Natural Scholar Rock Ling Bi Province Stone Ren Xing Feng Shui Home Energy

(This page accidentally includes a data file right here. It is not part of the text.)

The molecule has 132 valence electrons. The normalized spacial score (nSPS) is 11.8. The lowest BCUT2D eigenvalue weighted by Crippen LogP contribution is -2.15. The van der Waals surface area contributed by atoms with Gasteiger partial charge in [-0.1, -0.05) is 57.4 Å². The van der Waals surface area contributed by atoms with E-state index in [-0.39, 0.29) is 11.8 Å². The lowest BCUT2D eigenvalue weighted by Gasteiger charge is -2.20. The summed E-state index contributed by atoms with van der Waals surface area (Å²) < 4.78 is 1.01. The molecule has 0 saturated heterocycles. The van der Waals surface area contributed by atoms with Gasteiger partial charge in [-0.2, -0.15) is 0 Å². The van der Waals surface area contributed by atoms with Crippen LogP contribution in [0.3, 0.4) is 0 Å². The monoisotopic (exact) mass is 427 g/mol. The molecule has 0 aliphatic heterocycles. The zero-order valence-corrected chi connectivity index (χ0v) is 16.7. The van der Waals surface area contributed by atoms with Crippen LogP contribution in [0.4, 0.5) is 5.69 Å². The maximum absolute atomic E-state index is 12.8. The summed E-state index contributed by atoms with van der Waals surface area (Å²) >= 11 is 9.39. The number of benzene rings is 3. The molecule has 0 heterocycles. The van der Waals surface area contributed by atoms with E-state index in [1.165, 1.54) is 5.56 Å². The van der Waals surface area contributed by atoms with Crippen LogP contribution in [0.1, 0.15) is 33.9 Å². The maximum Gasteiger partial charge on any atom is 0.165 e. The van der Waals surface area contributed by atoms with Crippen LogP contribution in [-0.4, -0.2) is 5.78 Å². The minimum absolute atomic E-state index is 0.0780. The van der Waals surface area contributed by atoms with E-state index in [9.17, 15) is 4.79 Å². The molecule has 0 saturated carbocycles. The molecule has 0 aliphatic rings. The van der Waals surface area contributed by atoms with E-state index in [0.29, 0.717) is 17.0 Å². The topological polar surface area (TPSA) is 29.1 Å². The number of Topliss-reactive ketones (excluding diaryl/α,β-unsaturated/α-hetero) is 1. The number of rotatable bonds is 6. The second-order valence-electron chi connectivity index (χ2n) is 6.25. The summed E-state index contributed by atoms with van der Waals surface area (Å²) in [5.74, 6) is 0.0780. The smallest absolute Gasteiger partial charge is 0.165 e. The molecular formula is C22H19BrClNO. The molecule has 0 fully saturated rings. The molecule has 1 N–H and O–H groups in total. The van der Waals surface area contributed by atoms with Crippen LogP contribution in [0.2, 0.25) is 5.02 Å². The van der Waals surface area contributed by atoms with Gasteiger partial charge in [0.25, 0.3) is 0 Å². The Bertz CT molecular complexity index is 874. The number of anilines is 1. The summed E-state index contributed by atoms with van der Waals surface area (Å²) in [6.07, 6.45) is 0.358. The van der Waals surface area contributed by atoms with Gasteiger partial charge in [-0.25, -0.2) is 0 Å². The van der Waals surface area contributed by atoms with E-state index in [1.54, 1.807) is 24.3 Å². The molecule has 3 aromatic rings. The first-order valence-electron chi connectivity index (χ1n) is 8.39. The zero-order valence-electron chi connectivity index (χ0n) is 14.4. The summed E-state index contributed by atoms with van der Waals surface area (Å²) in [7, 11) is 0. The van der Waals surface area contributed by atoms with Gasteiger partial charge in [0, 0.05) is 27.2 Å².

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Seller: social_evolution (477) 100%, Location: Golden, Colorado, Ships to: Worldwide, Item: 123702970756 The fantastically-shaped stones that have inspired China’s poets and painters Here is Rare Natural Big Scholar Rock Ling Bi Stone*ShanFeng* 25lbs 12 H x 9 W x 7 T purchased in LingBi Provence 2001. The couple explained its interesting texture as that of an fingerprint on top and an elephant from another angle. Known as the Point of Eternal Peace Ling Bi are found in the soil of the mountain areas of Lingbi county, Anhui province. They were the most valued stones during the Song Dy. The main composition of Lingbi stones is limestone. They are also known for their hardness and dense textures that produce light chime sound when they are tapped. From the sound they produce the stones are also named resonant or chime rocks. The surface of the stones is generally smooth with textures. The well-known color of Lingbi stones is black, often displayed with white undercurrents of calcite. Gray or brown colors with black undercurrents can be found as well. Not all Lingbi stones carry the features of classic Scholar's rocks' characteristics as described above. Many of the small size Lingbi stones can be found resembling landscape or objects. Lingbi stones with beautiful surface patterns are often cut and polished to become biseki, beautiful stones. What are scholars’ rocks?Leading expert Robert D. Mowry, who is Harvard Art Museum’s Curator Emeritus and a senior consultant to Christie’s, describes them as ‘favoured stones that the Chinese literati displayed in the rarefied atmosphere of their studios’. The Chinese scholar drew inspiration from the natural world; he did not go out into nature to paint or compose poetry, explains Christie’s specialist Pola Antebi. Rather, he worked within the seclusion of his studio and used these ‘representations of mountains’ as inspiration for his work. What do the various forms represent?‘Like a landscape painting, the rock represented a microcosm of the universe on which the scholar could meditate within the confines of his studio or garden,’ says Robert D. Mowr., ‘Although most scholar’s rocks suggest mountain landscapes, these abstract forms may recall a variety of images to the viewer, such as dragons, phoenixes, blossoming plants and even human figures.’A few of the mountainscapes may recall specific peaks but most represent imaginary mountains such as the isles of the immortals believed to rise in the eastern sea. However, more than anything it was the abstract qualities that appealed to the Chinese literati, an idea that resonates with the modern collector who will see parallels with the avant-garde forms of Brancusi, Moore and Giacometti. Are they natural or man-made?They were found in nature and on occasion enhanced by carving and piercing the stones, or making inscriptions. Where were they found?The rocks were often brought to the scholars from remote places, the finest coming from riverbeds or mountains. Some of the most prized examples came from Lingbi, in the northern Anhui provenance of China. ‘Because of their density, Lingbi stones are naturally resonant,’ Mowry explains. ‘The best Lingbi stones are deep black in colour; often only lightly textured, their surfaces appear moist and glossy.’More common are the rocks originating from Yingde, in the Guangdong province. ‘Ying rocks are traditionally prized for their intricately textured surfaces which are often characterised as “dimpled” or “bubbled”,’ says Mowry. ‘At Yingde, rocks were harvested from caves; tradition asserts that the best pieces came from caves filled with water, which imparted dark, glossy surfaces.’ When were they first collected, and by whom?From as early as the Neolithic period — nearly 7,000 years ago — prized stones and jade have been found buried in tombs. However it was not until the late Tang dynasty (618-907) that scholar’s rocks were collected in earnest.In the Song dynasty (960-1279) we begin to see their influence on Chinese literature. ‘Mi Fu (1051-1107) and others composed essays on rocks,’ explains Christie’s specialist Pola Antebi, ‘and Du Wan (12th century) compiled the first comprehensive catalogue of stones, Yunlin shipu, attesting to the growing appreciation of fine stones.’This fascination lasted for centuries and the breadth of the collection in this sale testifies to the rocks’ continuing appeal. ‘Collectors from all over the world find them appealing once they have been introduced to the category,’ confirms Antebi. ‘One prominent collector who helped introduce the category in the United States was the late Robert Rosenblum, an artist based in Boston.’ What are the criteria for a scholar’s rock?In his mid-19th century book Tanshi — or Chats on Rocks — Liang Jiutu stated that ‘in collecting, it is the choice of rocks that comes first. If the rock does not seem like a painting by the powers of nature, then you shouldn’t choose it.’Many factors contribute to the perfect scholar’s rock — or ‘fantastic rocks’ as they were once known — ranging from its geographic origin to the colour and texture of the stone. ‘Rocks of sombre colour are typically appreciated for their sensuous shapes, while rocks of bright colour are generally valued for their massed forms, which best showcase their colours,’ says Antebi.A number of terms were created to describe the desired qualities in a scholar’s rock, from shou (meaning thin) to tou (conveying ‘openess’). Hollows in the rock, meanwhile, were prized for their dramatic contrast to the solidity of the stone — and light. Other terms denote the rock’s age: gu means ancient but also elegant, while jue is the ultimate accolade, translating as ‘perfect’. Wu Bin: Ten Views of a Lingbi Stone In ancient China strange and marvelous stones were valued for their beauty and as reflections of the hidden structures underlying the universe. Stones were seen as fluid and dynamic, constantly changing, and capable of magical transformations. Certain stones were believed to be able to speak, to emit clouds and rain, to predict the weather, to move about of their own accord, and to heal. Fantastic stones were perceived as mountains in miniature, imbued with the same primordial energies that made up peaks sacred to both Daoist and Buddhist traditions. Like the human body, stones were believed to be born, to live, and to die, just as were mountains themselves.The exhibition focuses on the most extraordinary painting of a stone ever created in China: Wu Bin’s Ten Views of a Lingbi Stone (1610), a Ming dynasty handscroll comprising 10 separate views of a single stone from the famous site of Lingbi, Anhui Province. Also including superb examples of Lingbi and Taihu stones and contemporary Chinese ink paintings depicting stones, this exhibition explores the history of collecting strange stones in China and the relationship between stones, Daoist cosmology, and classical Chinese poetry. Condition: New, Country/Region of Manufacture: China